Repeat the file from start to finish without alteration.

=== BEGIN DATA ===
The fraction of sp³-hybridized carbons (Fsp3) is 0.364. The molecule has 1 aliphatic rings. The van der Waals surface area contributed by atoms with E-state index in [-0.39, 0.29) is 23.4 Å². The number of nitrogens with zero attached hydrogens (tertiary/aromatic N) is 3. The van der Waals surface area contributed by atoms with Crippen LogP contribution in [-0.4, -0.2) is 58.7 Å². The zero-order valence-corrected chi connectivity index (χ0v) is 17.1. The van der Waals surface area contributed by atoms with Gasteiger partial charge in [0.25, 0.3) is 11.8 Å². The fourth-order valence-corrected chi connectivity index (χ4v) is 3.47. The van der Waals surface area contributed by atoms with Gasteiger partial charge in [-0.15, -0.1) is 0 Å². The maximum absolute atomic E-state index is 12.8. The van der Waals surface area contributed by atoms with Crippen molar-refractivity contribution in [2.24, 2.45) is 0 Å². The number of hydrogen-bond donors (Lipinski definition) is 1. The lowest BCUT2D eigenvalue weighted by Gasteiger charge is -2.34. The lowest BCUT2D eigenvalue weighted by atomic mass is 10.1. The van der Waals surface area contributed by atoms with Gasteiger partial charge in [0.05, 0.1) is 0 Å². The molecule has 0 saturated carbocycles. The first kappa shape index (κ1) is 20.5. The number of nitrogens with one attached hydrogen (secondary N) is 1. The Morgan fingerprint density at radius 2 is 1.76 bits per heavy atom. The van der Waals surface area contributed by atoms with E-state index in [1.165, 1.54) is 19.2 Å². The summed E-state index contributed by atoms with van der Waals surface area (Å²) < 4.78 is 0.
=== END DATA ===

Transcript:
The fraction of sp³-hybridized carbons (Fsp3) is 0.364. The molecule has 1 aliphatic rings. The van der Waals surface area contributed by atoms with E-state index in [-0.39, 0.29) is 23.4 Å². The number of nitrogens with zero attached hydrogens (tertiary/aromatic N) is 3. The van der Waals surface area contributed by atoms with Crippen LogP contribution in [-0.4, -0.2) is 58.7 Å². The zero-order valence-corrected chi connectivity index (χ0v) is 17.1. The van der Waals surface area contributed by atoms with Gasteiger partial charge in [0.25, 0.3) is 11.8 Å². The fourth-order valence-corrected chi connectivity index (χ4v) is 3.47. The van der Waals surface area contributed by atoms with Gasteiger partial charge in [-0.15, -0.1) is 0 Å². The maximum absolute atomic E-state index is 12.8. The van der Waals surface area contributed by atoms with Crippen molar-refractivity contribution in [2.24, 2.45) is 0 Å². The number of hydrogen-bond donors (Lipinski definition) is 1. The lowest BCUT2D eigenvalue weighted by Gasteiger charge is -2.34. The lowest BCUT2D eigenvalue weighted by atomic mass is 10.1. The van der Waals surface area contributed by atoms with Gasteiger partial charge in [0.05, 0.1) is 0 Å². The molecule has 0 saturated carbocycles. The first kappa shape index (κ1) is 20.5. The number of nitrogens with one attached hydrogen (secondary N) is 1. The Morgan fingerprint density at radius 2 is 1.76 bits per heavy atom. The van der Waals surface area contributed by atoms with E-state index in [1.165, 1.54) is 19.2 Å². The summed E-state index contributed by atoms with van der Waals surface area (Å²) < 4.78 is 0.